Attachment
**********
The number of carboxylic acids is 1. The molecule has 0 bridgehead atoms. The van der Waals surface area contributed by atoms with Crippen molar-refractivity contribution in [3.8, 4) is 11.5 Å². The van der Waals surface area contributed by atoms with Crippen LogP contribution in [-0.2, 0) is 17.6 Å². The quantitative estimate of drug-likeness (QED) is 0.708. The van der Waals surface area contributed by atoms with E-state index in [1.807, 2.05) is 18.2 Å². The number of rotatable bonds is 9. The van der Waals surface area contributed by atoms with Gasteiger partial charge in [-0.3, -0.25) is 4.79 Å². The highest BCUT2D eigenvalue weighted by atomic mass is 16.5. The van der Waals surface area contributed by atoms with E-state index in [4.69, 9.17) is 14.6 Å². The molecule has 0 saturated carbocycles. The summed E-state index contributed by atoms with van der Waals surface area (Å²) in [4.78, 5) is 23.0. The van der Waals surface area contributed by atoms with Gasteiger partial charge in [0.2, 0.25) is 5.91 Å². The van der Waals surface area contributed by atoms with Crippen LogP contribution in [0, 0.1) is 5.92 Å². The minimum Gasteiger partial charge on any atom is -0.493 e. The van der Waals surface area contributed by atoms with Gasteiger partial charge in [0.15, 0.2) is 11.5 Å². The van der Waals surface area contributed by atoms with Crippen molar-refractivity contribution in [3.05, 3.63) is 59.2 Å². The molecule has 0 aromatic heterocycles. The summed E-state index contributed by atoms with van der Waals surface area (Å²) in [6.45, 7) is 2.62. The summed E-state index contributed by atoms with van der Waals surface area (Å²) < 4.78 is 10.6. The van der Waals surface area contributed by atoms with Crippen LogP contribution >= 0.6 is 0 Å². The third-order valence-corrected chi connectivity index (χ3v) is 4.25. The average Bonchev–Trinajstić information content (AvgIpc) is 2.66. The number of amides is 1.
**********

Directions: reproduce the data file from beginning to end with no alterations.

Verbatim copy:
The number of carboxylic acids is 1. The molecule has 0 bridgehead atoms. The van der Waals surface area contributed by atoms with Crippen molar-refractivity contribution in [3.8, 4) is 11.5 Å². The van der Waals surface area contributed by atoms with Crippen LogP contribution in [-0.2, 0) is 17.6 Å². The quantitative estimate of drug-likeness (QED) is 0.708. The van der Waals surface area contributed by atoms with E-state index in [1.807, 2.05) is 18.2 Å². The number of rotatable bonds is 9. The van der Waals surface area contributed by atoms with Gasteiger partial charge in [-0.3, -0.25) is 4.79 Å². The highest BCUT2D eigenvalue weighted by atomic mass is 16.5. The van der Waals surface area contributed by atoms with E-state index in [4.69, 9.17) is 14.6 Å². The molecule has 0 saturated carbocycles. The summed E-state index contributed by atoms with van der Waals surface area (Å²) in [4.78, 5) is 23.0. The van der Waals surface area contributed by atoms with Gasteiger partial charge in [0.2, 0.25) is 5.91 Å². The van der Waals surface area contributed by atoms with Crippen LogP contribution in [0, 0.1) is 5.92 Å². The minimum Gasteiger partial charge on any atom is -0.493 e. The van der Waals surface area contributed by atoms with Gasteiger partial charge in [0.15, 0.2) is 11.5 Å². The van der Waals surface area contributed by atoms with Crippen molar-refractivity contribution in [3.05, 3.63) is 59.2 Å². The molecule has 0 aromatic heterocycles. The summed E-state index contributed by atoms with van der Waals surface area (Å²) in [6.45, 7) is 2.62. The summed E-state index contributed by atoms with van der Waals surface area (Å²) < 4.78 is 10.6. The van der Waals surface area contributed by atoms with Crippen LogP contribution >= 0.6 is 0 Å². The third-order valence-corrected chi connectivity index (χ3v) is 4.25. The average Bonchev–Trinajstić information content (AvgIpc) is 2.66. The number of amides is 1.